Several months ago we discussed the lack of coordination between the Federal Energy Regulatory Commission (“FERC”) and the U.S. Commodity Futures Trading Commission (“CFTC”) regarding energy market enforcement activities. See our previous post: Barriers to Cooperation between the CFTC and FERC Hinder Investigations into Energy Market Manipulation – A Legislative Fix May be on the Horizon. On January 2, 2014, the CFTC and FERC took steps towards the coordination envisioned by the Dodd-Frank Act by signing two new Memoranda of Understanding (“MOUs”) that set forth procedures for addressing matters in which both agencies may have jurisdiction and for the sharing of information related to the agencies’ market surveillance and investigations. It may be, however, that the agencies took a long time to draft MOUs that ultimately deliver fairly minor results for regulated entities. The Jurisdictional MOU states that the agencies, which have not played well with each other in the past, will notify and attempt to work through their differences and establishes an inter-agency protocol to do so. But, it does little to clarify the boundaries between the jurisdictions of FERC and the CFTC. In essence, a company conducting certain energy-related activities may remain in the dark about which agency will oversee and potentially conduct enforcement actions within that space. We summarize key components of the MOUs below.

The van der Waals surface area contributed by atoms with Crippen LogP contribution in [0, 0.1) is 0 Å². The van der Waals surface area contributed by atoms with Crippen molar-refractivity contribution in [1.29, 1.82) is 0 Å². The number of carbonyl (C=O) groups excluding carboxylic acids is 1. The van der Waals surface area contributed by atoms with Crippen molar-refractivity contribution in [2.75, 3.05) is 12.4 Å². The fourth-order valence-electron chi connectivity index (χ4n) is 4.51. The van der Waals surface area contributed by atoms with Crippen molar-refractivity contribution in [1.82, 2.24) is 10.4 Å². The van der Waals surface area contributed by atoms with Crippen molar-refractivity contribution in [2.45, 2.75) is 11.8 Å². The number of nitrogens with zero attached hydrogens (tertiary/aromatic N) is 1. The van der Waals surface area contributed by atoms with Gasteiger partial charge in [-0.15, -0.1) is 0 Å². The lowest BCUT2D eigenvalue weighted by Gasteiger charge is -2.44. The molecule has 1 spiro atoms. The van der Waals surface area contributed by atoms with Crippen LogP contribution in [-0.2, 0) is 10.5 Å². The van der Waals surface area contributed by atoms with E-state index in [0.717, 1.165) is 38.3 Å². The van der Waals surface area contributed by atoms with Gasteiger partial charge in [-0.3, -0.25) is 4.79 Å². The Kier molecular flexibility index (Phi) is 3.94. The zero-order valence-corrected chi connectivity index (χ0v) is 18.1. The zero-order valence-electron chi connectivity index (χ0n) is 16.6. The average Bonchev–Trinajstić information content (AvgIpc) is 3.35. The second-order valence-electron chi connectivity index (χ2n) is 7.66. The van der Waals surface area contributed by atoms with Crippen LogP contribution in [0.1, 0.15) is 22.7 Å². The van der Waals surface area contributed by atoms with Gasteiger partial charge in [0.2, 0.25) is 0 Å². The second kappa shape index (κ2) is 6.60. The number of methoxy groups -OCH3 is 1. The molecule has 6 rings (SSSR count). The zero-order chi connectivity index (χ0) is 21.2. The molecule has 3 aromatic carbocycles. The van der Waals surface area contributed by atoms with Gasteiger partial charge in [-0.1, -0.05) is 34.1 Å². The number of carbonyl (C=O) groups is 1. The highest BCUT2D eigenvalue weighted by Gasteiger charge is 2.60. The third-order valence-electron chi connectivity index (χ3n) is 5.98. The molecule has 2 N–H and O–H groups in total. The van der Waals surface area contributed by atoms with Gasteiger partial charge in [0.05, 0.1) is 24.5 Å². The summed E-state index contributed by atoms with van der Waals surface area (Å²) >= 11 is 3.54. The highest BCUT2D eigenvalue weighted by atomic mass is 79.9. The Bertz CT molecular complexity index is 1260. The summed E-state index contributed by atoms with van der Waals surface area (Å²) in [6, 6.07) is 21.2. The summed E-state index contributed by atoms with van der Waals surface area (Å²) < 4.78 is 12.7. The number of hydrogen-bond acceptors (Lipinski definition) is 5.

The Jurisdictional MOU
The Jurisdictional MOU, effective January 2, 2014, establishes an agreement that the agencies will notify each other when presented with activities in which the other may have a jurisdictional interest and will coordinate to resolve the agencies’ concerns. Key components of the MOU:
Notification: Each agency agrees to notify the other if it is considering an authorization or an exemption, whether requested by a regulated entity or sua sponte, that “may arguably fall within the overlapping jurisdiction of the other agency.” Through informal consultation and in good faith, the agency considering the matter will assist the notified agency in determining whether the notified agency in fact has any interest in the matter.
Declaration of Notified Agency Interest: No specific time frame is given for the notified party to declare an interest in the matter under consideration. The MOU requires that, “promptly” after being notified, the notified party must advise the agency considering the matter whether the notified agency is declaring either (1) no interest in the matter, (2) an interest and the desire to proceed with the procedures for resolving overlapping jurisdiction, or (3) the desire to reserve the determination until after the regulated entity has engaged in a particular procedural action, such as filing an application.
Resolution of Overlapping Jurisdiction: The agencies must confer regarding the matter and “diligently and cooperatively communicate to coordinate and develop an approach that meets both agencies’ regulatory concerns.” Each agency must “by Commission action, whether pursuant to a petition or sua sponte, issue such public orders as are necessary to address such overlap.” The agencies are able to determine that some portion or all of the activity is not subject to their authority, or in the case of the CFTC, that the activity may be eligible for a public interest waiver exemption under to Section 722 of Dodd-Frank and Section 4(c) of the Commodity Exchange Act.